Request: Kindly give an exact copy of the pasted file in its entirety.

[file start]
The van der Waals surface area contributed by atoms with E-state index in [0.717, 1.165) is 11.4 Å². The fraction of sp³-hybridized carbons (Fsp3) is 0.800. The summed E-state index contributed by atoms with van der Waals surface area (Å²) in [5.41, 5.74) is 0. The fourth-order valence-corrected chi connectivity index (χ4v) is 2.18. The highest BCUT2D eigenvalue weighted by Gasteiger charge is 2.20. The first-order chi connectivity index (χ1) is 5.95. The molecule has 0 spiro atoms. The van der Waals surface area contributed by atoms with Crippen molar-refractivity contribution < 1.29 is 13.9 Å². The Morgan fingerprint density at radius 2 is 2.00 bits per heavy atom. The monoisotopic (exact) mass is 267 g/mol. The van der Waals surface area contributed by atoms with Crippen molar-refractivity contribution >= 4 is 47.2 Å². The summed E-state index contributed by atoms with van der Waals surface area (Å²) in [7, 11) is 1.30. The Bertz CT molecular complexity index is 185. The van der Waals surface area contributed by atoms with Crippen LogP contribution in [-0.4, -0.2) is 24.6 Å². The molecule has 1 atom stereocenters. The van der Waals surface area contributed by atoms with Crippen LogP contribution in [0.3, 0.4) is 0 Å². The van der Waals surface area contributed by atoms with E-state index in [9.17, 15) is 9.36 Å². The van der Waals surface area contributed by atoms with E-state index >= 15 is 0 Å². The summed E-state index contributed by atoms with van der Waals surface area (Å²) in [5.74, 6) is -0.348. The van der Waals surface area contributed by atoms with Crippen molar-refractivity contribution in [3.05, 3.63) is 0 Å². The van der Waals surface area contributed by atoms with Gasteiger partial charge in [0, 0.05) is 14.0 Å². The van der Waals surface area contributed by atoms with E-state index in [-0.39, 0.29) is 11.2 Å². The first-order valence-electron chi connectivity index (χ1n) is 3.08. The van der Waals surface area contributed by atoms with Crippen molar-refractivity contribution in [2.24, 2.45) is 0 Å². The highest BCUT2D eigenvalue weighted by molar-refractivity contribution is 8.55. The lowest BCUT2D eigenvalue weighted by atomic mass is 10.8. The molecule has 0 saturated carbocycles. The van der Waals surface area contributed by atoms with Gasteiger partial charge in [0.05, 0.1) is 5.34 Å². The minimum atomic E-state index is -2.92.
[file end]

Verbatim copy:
The van der Waals surface area contributed by atoms with E-state index in [0.717, 1.165) is 11.4 Å². The fraction of sp³-hybridized carbons (Fsp3) is 0.800. The summed E-state index contributed by atoms with van der Waals surface area (Å²) in [5.41, 5.74) is 0. The fourth-order valence-corrected chi connectivity index (χ4v) is 2.18. The highest BCUT2D eigenvalue weighted by Gasteiger charge is 2.20. The first-order chi connectivity index (χ1) is 5.95. The molecule has 0 spiro atoms. The van der Waals surface area contributed by atoms with Crippen molar-refractivity contribution < 1.29 is 13.9 Å². The Morgan fingerprint density at radius 2 is 2.00 bits per heavy atom. The monoisotopic (exact) mass is 267 g/mol. The van der Waals surface area contributed by atoms with Crippen molar-refractivity contribution >= 4 is 47.2 Å². The summed E-state index contributed by atoms with van der Waals surface area (Å²) in [7, 11) is 1.30. The Bertz CT molecular complexity index is 185. The van der Waals surface area contributed by atoms with Crippen LogP contribution in [-0.4, -0.2) is 24.6 Å². The molecule has 1 atom stereocenters. The van der Waals surface area contributed by atoms with Crippen LogP contribution in [0.3, 0.4) is 0 Å². The van der Waals surface area contributed by atoms with E-state index in [9.17, 15) is 9.36 Å². The van der Waals surface area contributed by atoms with E-state index >= 15 is 0 Å². The summed E-state index contributed by atoms with van der Waals surface area (Å²) in [5.74, 6) is -0.348. The van der Waals surface area contributed by atoms with Crippen molar-refractivity contribution in [3.05, 3.63) is 0 Å². The van der Waals surface area contributed by atoms with Gasteiger partial charge in [0, 0.05) is 14.0 Å². The van der Waals surface area contributed by atoms with E-state index in [-0.39, 0.29) is 11.2 Å². The first-order valence-electron chi connectivity index (χ1n) is 3.08. The van der Waals surface area contributed by atoms with Crippen molar-refractivity contribution in [2.24, 2.45) is 0 Å². The highest BCUT2D eigenvalue weighted by molar-refractivity contribution is 8.55. The lowest BCUT2D eigenvalue weighted by atomic mass is 10.8. The molecule has 0 saturated carbocycles. The van der Waals surface area contributed by atoms with Gasteiger partial charge in [0.05, 0.1) is 5.34 Å². The minimum atomic E-state index is -2.92.